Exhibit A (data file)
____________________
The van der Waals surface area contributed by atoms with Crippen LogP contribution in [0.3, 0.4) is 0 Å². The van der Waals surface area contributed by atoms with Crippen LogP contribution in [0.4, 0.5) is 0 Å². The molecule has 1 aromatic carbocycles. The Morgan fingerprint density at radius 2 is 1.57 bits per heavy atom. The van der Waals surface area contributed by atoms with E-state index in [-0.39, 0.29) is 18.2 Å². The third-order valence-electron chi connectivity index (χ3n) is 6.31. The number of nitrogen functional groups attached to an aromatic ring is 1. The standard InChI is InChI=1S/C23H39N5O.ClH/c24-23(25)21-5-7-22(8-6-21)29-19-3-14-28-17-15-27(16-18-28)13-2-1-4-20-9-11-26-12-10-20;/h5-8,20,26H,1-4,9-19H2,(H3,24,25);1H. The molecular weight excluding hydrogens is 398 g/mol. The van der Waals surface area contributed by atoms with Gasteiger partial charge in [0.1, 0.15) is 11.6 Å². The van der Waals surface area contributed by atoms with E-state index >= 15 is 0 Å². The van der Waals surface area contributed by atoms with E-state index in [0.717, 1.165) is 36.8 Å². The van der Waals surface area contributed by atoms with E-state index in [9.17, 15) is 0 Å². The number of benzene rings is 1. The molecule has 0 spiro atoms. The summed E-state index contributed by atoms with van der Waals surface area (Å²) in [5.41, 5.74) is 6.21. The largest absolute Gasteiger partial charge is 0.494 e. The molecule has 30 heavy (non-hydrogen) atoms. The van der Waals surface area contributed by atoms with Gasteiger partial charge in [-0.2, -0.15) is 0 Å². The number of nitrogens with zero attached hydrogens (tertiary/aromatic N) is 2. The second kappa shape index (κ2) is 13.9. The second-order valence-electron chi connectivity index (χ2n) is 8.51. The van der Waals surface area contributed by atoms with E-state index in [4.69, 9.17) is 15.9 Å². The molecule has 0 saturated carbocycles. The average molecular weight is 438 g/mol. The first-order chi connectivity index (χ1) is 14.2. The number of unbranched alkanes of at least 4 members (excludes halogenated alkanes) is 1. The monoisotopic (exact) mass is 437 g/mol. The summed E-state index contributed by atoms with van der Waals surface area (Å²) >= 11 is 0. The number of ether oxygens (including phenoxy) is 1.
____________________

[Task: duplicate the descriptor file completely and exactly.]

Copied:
The van der Waals surface area contributed by atoms with Crippen LogP contribution in [0.3, 0.4) is 0 Å². The van der Waals surface area contributed by atoms with Crippen LogP contribution in [0.4, 0.5) is 0 Å². The molecule has 1 aromatic carbocycles. The Morgan fingerprint density at radius 2 is 1.57 bits per heavy atom. The van der Waals surface area contributed by atoms with E-state index in [-0.39, 0.29) is 18.2 Å². The third-order valence-electron chi connectivity index (χ3n) is 6.31. The number of nitrogen functional groups attached to an aromatic ring is 1. The standard InChI is InChI=1S/C23H39N5O.ClH/c24-23(25)21-5-7-22(8-6-21)29-19-3-14-28-17-15-27(16-18-28)13-2-1-4-20-9-11-26-12-10-20;/h5-8,20,26H,1-4,9-19H2,(H3,24,25);1H. The molecular weight excluding hydrogens is 398 g/mol. The van der Waals surface area contributed by atoms with Gasteiger partial charge in [0.1, 0.15) is 11.6 Å². The van der Waals surface area contributed by atoms with E-state index >= 15 is 0 Å². The van der Waals surface area contributed by atoms with E-state index in [0.717, 1.165) is 36.8 Å². The van der Waals surface area contributed by atoms with E-state index in [9.17, 15) is 0 Å². The number of benzene rings is 1. The molecule has 0 spiro atoms. The summed E-state index contributed by atoms with van der Waals surface area (Å²) in [5.41, 5.74) is 6.21. The largest absolute Gasteiger partial charge is 0.494 e. The molecule has 30 heavy (non-hydrogen) atoms. The van der Waals surface area contributed by atoms with Gasteiger partial charge in [-0.2, -0.15) is 0 Å². The number of nitrogens with zero attached hydrogens (tertiary/aromatic N) is 2. The second kappa shape index (κ2) is 13.9. The second-order valence-electron chi connectivity index (χ2n) is 8.51. The van der Waals surface area contributed by atoms with E-state index in [4.69, 9.17) is 15.9 Å². The molecule has 0 saturated carbocycles. The average molecular weight is 438 g/mol. The first-order chi connectivity index (χ1) is 14.2. The number of unbranched alkanes of at least 4 members (excludes halogenated alkanes) is 1. The monoisotopic (exact) mass is 437 g/mol. The summed E-state index contributed by atoms with van der Waals surface area (Å²) >= 11 is 0. The number of ether oxygens (including phenoxy) is 1.